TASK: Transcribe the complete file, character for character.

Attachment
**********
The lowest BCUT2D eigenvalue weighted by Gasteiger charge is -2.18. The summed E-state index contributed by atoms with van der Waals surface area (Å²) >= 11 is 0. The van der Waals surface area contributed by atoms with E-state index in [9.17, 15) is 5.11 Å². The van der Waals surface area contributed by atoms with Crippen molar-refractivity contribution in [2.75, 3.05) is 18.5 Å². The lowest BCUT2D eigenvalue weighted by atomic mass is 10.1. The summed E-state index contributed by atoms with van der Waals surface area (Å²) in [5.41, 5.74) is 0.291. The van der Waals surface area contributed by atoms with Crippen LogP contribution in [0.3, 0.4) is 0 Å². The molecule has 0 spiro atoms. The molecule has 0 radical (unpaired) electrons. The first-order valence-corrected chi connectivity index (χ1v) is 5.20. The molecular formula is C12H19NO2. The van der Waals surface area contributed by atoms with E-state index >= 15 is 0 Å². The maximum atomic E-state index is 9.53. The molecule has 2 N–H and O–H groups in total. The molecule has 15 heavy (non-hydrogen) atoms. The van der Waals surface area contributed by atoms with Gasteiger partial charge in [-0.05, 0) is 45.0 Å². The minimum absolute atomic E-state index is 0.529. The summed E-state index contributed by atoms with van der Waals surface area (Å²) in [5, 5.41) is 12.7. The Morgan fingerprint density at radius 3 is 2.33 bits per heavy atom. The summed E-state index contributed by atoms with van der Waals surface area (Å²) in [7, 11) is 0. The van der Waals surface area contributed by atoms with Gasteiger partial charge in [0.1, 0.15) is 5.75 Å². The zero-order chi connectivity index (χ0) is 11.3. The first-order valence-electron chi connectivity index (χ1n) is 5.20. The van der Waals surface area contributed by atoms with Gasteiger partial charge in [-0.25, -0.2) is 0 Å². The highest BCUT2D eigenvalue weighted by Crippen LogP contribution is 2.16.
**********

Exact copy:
The lowest BCUT2D eigenvalue weighted by Gasteiger charge is -2.18. The summed E-state index contributed by atoms with van der Waals surface area (Å²) >= 11 is 0. The van der Waals surface area contributed by atoms with E-state index in [9.17, 15) is 5.11 Å². The van der Waals surface area contributed by atoms with Crippen molar-refractivity contribution in [2.75, 3.05) is 18.5 Å². The lowest BCUT2D eigenvalue weighted by atomic mass is 10.1. The summed E-state index contributed by atoms with van der Waals surface area (Å²) in [5.41, 5.74) is 0.291. The van der Waals surface area contributed by atoms with Crippen LogP contribution in [0.3, 0.4) is 0 Å². The molecule has 0 spiro atoms. The molecule has 0 radical (unpaired) electrons. The first-order valence-corrected chi connectivity index (χ1v) is 5.20. The molecular formula is C12H19NO2. The van der Waals surface area contributed by atoms with E-state index >= 15 is 0 Å². The maximum atomic E-state index is 9.53. The molecule has 2 N–H and O–H groups in total. The molecule has 15 heavy (non-hydrogen) atoms. The van der Waals surface area contributed by atoms with Gasteiger partial charge in [-0.05, 0) is 45.0 Å². The minimum absolute atomic E-state index is 0.529. The summed E-state index contributed by atoms with van der Waals surface area (Å²) in [5, 5.41) is 12.7. The Morgan fingerprint density at radius 3 is 2.33 bits per heavy atom. The summed E-state index contributed by atoms with van der Waals surface area (Å²) in [7, 11) is 0. The van der Waals surface area contributed by atoms with Gasteiger partial charge in [0.1, 0.15) is 5.75 Å². The zero-order chi connectivity index (χ0) is 11.3. The first-order valence-electron chi connectivity index (χ1n) is 5.20. The van der Waals surface area contributed by atoms with Gasteiger partial charge in [-0.25, -0.2) is 0 Å². The highest BCUT2D eigenvalue weighted by Crippen LogP contribution is 2.16.